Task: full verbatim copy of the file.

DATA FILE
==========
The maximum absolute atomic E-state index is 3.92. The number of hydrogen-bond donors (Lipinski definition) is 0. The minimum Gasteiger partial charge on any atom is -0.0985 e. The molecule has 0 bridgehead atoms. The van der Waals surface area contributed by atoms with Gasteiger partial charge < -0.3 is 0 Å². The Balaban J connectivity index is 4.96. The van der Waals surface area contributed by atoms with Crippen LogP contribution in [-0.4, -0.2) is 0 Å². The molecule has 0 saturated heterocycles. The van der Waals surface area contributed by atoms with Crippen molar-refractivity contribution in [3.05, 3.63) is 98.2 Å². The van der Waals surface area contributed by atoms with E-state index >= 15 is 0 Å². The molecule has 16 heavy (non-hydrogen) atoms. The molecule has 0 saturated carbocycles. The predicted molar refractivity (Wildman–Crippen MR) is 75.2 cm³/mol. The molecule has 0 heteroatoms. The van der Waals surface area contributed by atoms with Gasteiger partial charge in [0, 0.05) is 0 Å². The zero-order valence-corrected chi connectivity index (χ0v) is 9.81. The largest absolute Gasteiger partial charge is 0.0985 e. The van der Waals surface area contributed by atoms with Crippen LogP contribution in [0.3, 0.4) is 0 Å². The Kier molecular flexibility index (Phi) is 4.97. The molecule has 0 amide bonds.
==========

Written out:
The maximum absolute atomic E-state index is 3.92. The number of hydrogen-bond donors (Lipinski definition) is 0. The minimum Gasteiger partial charge on any atom is -0.0985 e. The molecule has 0 bridgehead atoms. The van der Waals surface area contributed by atoms with Gasteiger partial charge < -0.3 is 0 Å². The Balaban J connectivity index is 4.96. The van der Waals surface area contributed by atoms with Crippen LogP contribution in [-0.4, -0.2) is 0 Å². The molecule has 0 saturated heterocycles. The van der Waals surface area contributed by atoms with Crippen molar-refractivity contribution in [3.05, 3.63) is 98.2 Å². The van der Waals surface area contributed by atoms with E-state index >= 15 is 0 Å². The molecule has 16 heavy (non-hydrogen) atoms. The molecule has 0 saturated carbocycles. The predicted molar refractivity (Wildman–Crippen MR) is 75.2 cm³/mol. The molecule has 0 heteroatoms. The van der Waals surface area contributed by atoms with Gasteiger partial charge in [0, 0.05) is 0 Å². The zero-order valence-corrected chi connectivity index (χ0v) is 9.81. The largest absolute Gasteiger partial charge is 0.0985 e. The van der Waals surface area contributed by atoms with Crippen LogP contribution in [0.3, 0.4) is 0 Å². The Kier molecular flexibility index (Phi) is 4.97. The molecule has 0 amide bonds.